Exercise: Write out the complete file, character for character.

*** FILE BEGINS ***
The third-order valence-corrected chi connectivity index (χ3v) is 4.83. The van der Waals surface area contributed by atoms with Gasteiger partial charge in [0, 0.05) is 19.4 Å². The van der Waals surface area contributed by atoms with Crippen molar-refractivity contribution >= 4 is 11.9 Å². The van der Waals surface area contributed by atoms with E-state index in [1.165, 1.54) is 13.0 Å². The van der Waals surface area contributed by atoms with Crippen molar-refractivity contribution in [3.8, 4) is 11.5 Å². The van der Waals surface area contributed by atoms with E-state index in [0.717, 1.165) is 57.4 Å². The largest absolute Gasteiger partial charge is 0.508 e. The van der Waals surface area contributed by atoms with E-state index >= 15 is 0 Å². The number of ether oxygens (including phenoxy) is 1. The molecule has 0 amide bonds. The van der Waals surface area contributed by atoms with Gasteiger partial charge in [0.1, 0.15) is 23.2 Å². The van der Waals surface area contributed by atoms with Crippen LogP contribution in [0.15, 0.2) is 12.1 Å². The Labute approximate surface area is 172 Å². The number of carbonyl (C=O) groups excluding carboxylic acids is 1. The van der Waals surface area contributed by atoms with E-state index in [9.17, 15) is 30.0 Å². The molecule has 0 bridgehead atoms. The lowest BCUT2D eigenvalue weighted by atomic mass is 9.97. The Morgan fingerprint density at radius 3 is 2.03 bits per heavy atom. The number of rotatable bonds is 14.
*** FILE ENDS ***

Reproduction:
The third-order valence-corrected chi connectivity index (χ3v) is 4.83. The van der Waals surface area contributed by atoms with Gasteiger partial charge in [0, 0.05) is 19.4 Å². The van der Waals surface area contributed by atoms with Crippen molar-refractivity contribution >= 4 is 11.9 Å². The van der Waals surface area contributed by atoms with E-state index in [1.165, 1.54) is 13.0 Å². The van der Waals surface area contributed by atoms with Crippen molar-refractivity contribution in [3.8, 4) is 11.5 Å². The van der Waals surface area contributed by atoms with E-state index in [0.717, 1.165) is 57.4 Å². The largest absolute Gasteiger partial charge is 0.508 e. The van der Waals surface area contributed by atoms with E-state index >= 15 is 0 Å². The number of ether oxygens (including phenoxy) is 1. The molecule has 0 amide bonds. The van der Waals surface area contributed by atoms with Gasteiger partial charge in [0.1, 0.15) is 23.2 Å². The van der Waals surface area contributed by atoms with Crippen LogP contribution in [0.15, 0.2) is 12.1 Å². The Labute approximate surface area is 172 Å². The number of carbonyl (C=O) groups excluding carboxylic acids is 1. The van der Waals surface area contributed by atoms with E-state index in [9.17, 15) is 30.0 Å². The molecule has 0 bridgehead atoms. The lowest BCUT2D eigenvalue weighted by atomic mass is 9.97. The Morgan fingerprint density at radius 3 is 2.03 bits per heavy atom. The number of rotatable bonds is 14.